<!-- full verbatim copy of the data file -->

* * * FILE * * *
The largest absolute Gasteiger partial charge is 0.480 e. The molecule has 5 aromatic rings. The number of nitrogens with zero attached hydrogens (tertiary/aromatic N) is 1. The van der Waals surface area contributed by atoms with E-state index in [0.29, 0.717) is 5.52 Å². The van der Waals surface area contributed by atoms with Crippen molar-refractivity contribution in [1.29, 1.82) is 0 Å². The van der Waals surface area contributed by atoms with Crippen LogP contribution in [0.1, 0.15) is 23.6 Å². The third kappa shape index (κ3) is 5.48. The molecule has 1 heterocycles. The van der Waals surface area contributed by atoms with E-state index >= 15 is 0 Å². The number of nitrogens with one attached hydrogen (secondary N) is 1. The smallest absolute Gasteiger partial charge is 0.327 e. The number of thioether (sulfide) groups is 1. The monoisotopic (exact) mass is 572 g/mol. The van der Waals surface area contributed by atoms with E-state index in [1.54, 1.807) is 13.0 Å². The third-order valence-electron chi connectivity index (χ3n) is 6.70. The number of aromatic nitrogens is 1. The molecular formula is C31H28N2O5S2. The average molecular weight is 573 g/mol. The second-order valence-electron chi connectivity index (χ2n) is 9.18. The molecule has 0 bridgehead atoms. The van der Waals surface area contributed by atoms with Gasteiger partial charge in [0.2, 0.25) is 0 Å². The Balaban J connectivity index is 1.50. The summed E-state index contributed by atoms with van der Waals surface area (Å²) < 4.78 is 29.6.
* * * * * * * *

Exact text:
The largest absolute Gasteiger partial charge is 0.480 e. The molecule has 5 aromatic rings. The number of nitrogens with zero attached hydrogens (tertiary/aromatic N) is 1. The van der Waals surface area contributed by atoms with E-state index in [0.29, 0.717) is 5.52 Å². The van der Waals surface area contributed by atoms with Crippen molar-refractivity contribution in [1.29, 1.82) is 0 Å². The van der Waals surface area contributed by atoms with Crippen LogP contribution in [0.1, 0.15) is 23.6 Å². The third kappa shape index (κ3) is 5.48. The molecule has 1 heterocycles. The van der Waals surface area contributed by atoms with E-state index >= 15 is 0 Å². The number of nitrogens with one attached hydrogen (secondary N) is 1. The smallest absolute Gasteiger partial charge is 0.327 e. The number of thioether (sulfide) groups is 1. The monoisotopic (exact) mass is 572 g/mol. The van der Waals surface area contributed by atoms with E-state index in [1.54, 1.807) is 13.0 Å². The third-order valence-electron chi connectivity index (χ3n) is 6.70. The number of aromatic nitrogens is 1. The molecular formula is C31H28N2O5S2. The average molecular weight is 573 g/mol. The second-order valence-electron chi connectivity index (χ2n) is 9.18. The molecule has 0 bridgehead atoms. The van der Waals surface area contributed by atoms with Gasteiger partial charge in [0.2, 0.25) is 0 Å². The Balaban J connectivity index is 1.50. The summed E-state index contributed by atoms with van der Waals surface area (Å²) < 4.78 is 29.6.